jagarha sāmarṣa-vipannayā girā
sva-tejasā bhūta-gaṇān samutthitān
nigṛhya devī jagato ’bhiśṛṇvataḥ
jagarha—began to condemn; sā—she; amarṣa-vipannayā—indistinct through anger; girā—with words; śiva-dviṣam—the enemy of Lord Śiva; dhūma-patha—in sacrifices; śrama—by troubles; smayam—very proud; sva-tejasā—by her order; bhūta-gaṇān—the ghosts; samutthitān—ready (to injure Dakṣa); nigṛhya—stopped; devī—Satī; jagataḥ—in the presence of all; abhiśṛṇvataḥ—being heard.
The followers of Lord Śiva, the ghosts, were ready to injure or kill Dakṣa, but Satī stopped them by her order. She was very angry and sorrowful, and in that mood she began to condemn the process of sacrificial fruitive activities and persons who are very proud of such unnecessary and troublesome sacrifices. She especially condemned her father, speaking against him in the presence of all.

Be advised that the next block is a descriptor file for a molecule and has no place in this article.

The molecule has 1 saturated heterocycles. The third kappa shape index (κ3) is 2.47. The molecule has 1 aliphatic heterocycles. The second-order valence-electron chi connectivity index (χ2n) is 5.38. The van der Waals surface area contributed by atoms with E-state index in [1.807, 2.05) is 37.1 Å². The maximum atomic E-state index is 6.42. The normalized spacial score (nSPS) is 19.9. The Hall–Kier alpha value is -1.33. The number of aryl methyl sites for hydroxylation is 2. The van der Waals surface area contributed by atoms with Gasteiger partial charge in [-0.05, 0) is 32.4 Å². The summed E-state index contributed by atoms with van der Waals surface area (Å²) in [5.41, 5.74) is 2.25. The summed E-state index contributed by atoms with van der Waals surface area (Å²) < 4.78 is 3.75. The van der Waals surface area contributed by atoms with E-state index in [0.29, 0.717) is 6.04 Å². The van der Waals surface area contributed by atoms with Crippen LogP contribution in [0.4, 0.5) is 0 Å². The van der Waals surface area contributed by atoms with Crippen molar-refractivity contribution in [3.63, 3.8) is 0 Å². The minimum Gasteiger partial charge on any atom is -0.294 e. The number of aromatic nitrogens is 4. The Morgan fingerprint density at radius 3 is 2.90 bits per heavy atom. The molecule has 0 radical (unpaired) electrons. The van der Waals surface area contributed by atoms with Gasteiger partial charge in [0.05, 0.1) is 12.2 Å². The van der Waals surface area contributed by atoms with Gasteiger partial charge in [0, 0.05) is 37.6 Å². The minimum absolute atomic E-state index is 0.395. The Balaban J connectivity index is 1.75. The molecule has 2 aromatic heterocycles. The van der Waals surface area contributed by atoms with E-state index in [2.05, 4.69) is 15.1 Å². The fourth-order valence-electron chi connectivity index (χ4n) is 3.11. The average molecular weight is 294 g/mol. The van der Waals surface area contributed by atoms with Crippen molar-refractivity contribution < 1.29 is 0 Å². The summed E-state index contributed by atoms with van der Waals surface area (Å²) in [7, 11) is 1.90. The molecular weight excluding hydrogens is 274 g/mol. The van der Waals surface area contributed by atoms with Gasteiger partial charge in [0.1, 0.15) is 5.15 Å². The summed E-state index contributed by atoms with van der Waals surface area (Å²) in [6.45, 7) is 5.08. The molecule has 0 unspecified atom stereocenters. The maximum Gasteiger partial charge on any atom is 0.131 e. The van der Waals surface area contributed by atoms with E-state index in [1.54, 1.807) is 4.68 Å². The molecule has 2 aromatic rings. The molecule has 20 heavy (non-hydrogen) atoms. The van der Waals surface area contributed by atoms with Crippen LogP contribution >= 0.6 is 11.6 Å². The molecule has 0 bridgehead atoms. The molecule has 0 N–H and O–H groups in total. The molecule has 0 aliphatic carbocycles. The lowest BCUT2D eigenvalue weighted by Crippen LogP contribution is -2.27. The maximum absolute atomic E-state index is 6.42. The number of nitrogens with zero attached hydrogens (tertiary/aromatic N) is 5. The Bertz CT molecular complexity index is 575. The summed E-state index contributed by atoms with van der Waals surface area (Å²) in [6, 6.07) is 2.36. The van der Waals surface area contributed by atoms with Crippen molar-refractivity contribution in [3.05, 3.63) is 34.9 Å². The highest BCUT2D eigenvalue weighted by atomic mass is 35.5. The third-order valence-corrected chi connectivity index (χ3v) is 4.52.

The process of offering sacrifices is especially meant to satisfy Viṣṇu, who is called Yajñeśa because He is the enjoyer of the fruits of all sacrifice. Bhagavad-gītā (5.29) also confirms this fact. The Lord says, bhoktāraṁ yajña-tapasām. He is the actual beneficiary of all sacrifices. Not knowing this fact, less intelligent men offer sacrifices for some material benefit. To derive personal material benefits for sense gratification is the reason persons like Dakṣa and his followers perform sacrifices. Such sacrifices are condemned here as a labor of love without actual profit. This is confirmed in Śrīmad-Bhāgavatam. One may prosecute the Vedic injunctions of offering sacrifices and other fruitive activities, but if by such activities one does not develop attraction for Viṣṇu, they are useless labors. One who has developed love for Viṣṇu must develop love and respect for Viṣṇu’s devotees. Lord Śiva is considered the foremost personality amongst the Vaiṣṇavas. Vaiṣṇavānāṁ yathā śambhuḥ. Thus when Satī saw that her father was performing great sacrifices but had no respect for the greatest devotee, Lord Śiva, she was very angry. This is fitting; when Viṣṇu or a Vaiṣṇava is insulted, one should be angry. Lord Caitanya, who always preached nonviolence, meekness and humility, also became angry when Nityānanda was offended by Jagāi and Mādhāi, and He wanted to kill them. When Viṣṇu or a Vaiṣṇava is blasphemed or dishonored, one should be very angry. Narottama dāsa Ṭhākura said, krodha bhakta-dveṣi jane. We have anger, and that anger can be a great quality when directed against a person who is envious of the Supreme Personality of Godhead or His devotee. One should not be tolerant when a person is offensive towards Viṣṇu or a Vaiṣṇava. The anger of Satī towards her father was not objectionable, for although he was her father, he was trying to insult the greatest Vaiṣṇava. Thus Satī’s anger against her father was quite applaudable.
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